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Edited by David Helwig and Sandra Martin.

Ottawa, Oberon Press, c1983.
216pp, paper, $23.95 (cloth), $11.95 (paper).
ISBN 0-88750488-4 (cloth), 0-88750-489-2 (paper).

Reviewed by Chris Kempling.

Volume 12 Number 1
1984 January

David Helwig has returned to edit, with the assistance of Sandra Martin, this year's edition of Best Canadian Stories, a series he established in 1971. The current edition exhibits a broad cross-section of Canadian writers, some familiar because of their achievements, such as Governor-General's award winner Marian Engel, and others relatively new to the reading public. Fourteen stories are presented in this generally well-edited volume.

The selections, however, are not uniformly superb. Some blandly relate a slice of life from someone's point of view before petering out with a lame ending. The Don Valley expressway at 6:30 p.m. is part of life, but who wants to look at it? Margaret Dyment's and Joyce Marshall's stories fall into this category. Several others simply relate a story that is mildly interesting, yet lack characters or styles that would make them stand out significantly. The selections by Rona Murray, Ann Copeland, and David Watmough, though well-written, fail to evoke much admiration.

The nine other stories stand well above the rest by virtue of their originality, character development, style, or the carefully delineated exploration of one facet of human existence. Mike Mason's "All I Know About Incest," a daring and powerful examination of one man's attempt to deal honestly with one of our greatest taboos, is truly marvellous. His descriptions of "catch" have a diamond-like quality that scintillates with each turn of a phrase.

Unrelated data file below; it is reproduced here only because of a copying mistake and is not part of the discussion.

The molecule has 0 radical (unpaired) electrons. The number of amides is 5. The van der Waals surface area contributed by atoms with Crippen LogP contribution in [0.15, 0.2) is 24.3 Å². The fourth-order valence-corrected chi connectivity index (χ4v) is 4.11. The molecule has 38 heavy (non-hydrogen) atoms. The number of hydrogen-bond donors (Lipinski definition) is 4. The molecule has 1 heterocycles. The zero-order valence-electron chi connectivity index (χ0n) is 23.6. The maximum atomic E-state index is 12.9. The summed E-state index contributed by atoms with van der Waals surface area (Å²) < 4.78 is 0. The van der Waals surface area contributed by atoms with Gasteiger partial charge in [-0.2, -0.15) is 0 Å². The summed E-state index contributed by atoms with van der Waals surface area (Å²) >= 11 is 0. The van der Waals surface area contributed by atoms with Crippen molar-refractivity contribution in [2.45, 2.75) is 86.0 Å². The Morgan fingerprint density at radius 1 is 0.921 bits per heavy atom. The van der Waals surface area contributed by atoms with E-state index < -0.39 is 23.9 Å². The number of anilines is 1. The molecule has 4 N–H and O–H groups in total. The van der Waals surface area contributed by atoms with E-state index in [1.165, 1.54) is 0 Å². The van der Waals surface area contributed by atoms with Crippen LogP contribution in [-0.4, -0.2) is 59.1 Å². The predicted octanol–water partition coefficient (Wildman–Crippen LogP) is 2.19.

A similar quality graces Elizabeth Spencer's short, stream-of-consciousness work, interestingly titled "To The Watchers While Walking Home." Its involuted musings should make it popular with classroom analysts.

Though other stories merit mention, Gertrude Story's piece, Das Engelein Kommt," deserves special notice. This is a simple yet emotionally moving work with a point of view that works extremely well. Death, filial devotion, and betrayal intertwine thematically in a way that expands beyond Story's small print-work tapestry. Recommended.

Chris Kempling, Quesnel, BC.
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